In this recipe, you’ll learn:
How to the vegetables crisp and vibrant, and the shrimp succulent and juicy.
How to keep the garlic from turning bitter in a stir-fry
Recipe from Everyday Chinese Cookbook by Chef Katie Chin
Jade Shrimp Recipe
Stir-frying is one of the quickest methods of cooking, but often home cooks fail to get the steaming-hot, perfectly-cooked results they see at restaurants. Have you ever found your stir fry with undercooked vegetables or overcooked meat" Perhaps the dish just tasted garbled and bland" Because the cooking happens in minutes (most stir fries take less than 8 minutes from start to finish!), there two secrets to successful stir-frying is so important. Here are the key elements:
Cutting the Right Size
You’ll often find ingredients in a stir fry small enough for a good bite or two, but not too big that you need a knife.
The smaller the cut of the ingredient, the faster it cooks. So, for a quick stir-fry, ingredients have to be cut small or thin enough to cook in minutes. Meats are sliced thinly, carrots are julienned, onions are thinly sliced.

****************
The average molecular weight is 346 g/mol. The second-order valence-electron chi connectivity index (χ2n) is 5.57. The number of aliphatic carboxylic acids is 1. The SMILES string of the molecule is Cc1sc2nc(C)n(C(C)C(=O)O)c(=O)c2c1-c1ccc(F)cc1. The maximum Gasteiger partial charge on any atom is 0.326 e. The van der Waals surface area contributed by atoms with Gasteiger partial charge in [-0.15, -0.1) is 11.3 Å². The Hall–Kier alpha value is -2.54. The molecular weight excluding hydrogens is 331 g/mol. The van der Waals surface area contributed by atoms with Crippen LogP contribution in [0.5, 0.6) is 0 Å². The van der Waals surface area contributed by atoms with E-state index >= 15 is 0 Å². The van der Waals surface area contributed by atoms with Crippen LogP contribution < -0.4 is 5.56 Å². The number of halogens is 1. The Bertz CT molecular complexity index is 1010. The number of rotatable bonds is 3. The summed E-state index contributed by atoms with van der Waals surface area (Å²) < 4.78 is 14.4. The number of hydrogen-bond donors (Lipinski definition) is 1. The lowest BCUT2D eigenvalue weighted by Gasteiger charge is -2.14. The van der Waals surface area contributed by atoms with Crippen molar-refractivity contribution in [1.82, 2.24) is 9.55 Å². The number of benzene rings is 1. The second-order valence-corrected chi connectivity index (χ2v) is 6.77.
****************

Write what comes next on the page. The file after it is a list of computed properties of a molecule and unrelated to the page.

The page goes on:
Separate…and then together
…But sometimes, ingredients in a stir fry might require more cooking – like broccoli florets. In this Jade Shrimp recipe, broccoli needs to blanch for 2 minutes first, prior to the stir-fry, so that by the end of the stir-frying, you aren’t left with undercooked broccoli.
In traditional Chinese stir-frying, ingredients are actually cooked separately, and then come together at the end. This allows each set of ingredients to cook optimally and prevents a mish-mash of flavor. Your shrimp will taste like shrimp — and your broccoli will taste like broccoli.
The recipe for Jade Shrimp will highlight these two stir-frying techniques.
Everyday Chinese Cooking
Asian food expert, television chef and author Katie Chin just released a new cookbook, Everyday Chinese Cooking: 101 Delicious Recipes from My Mother’s Kitchen....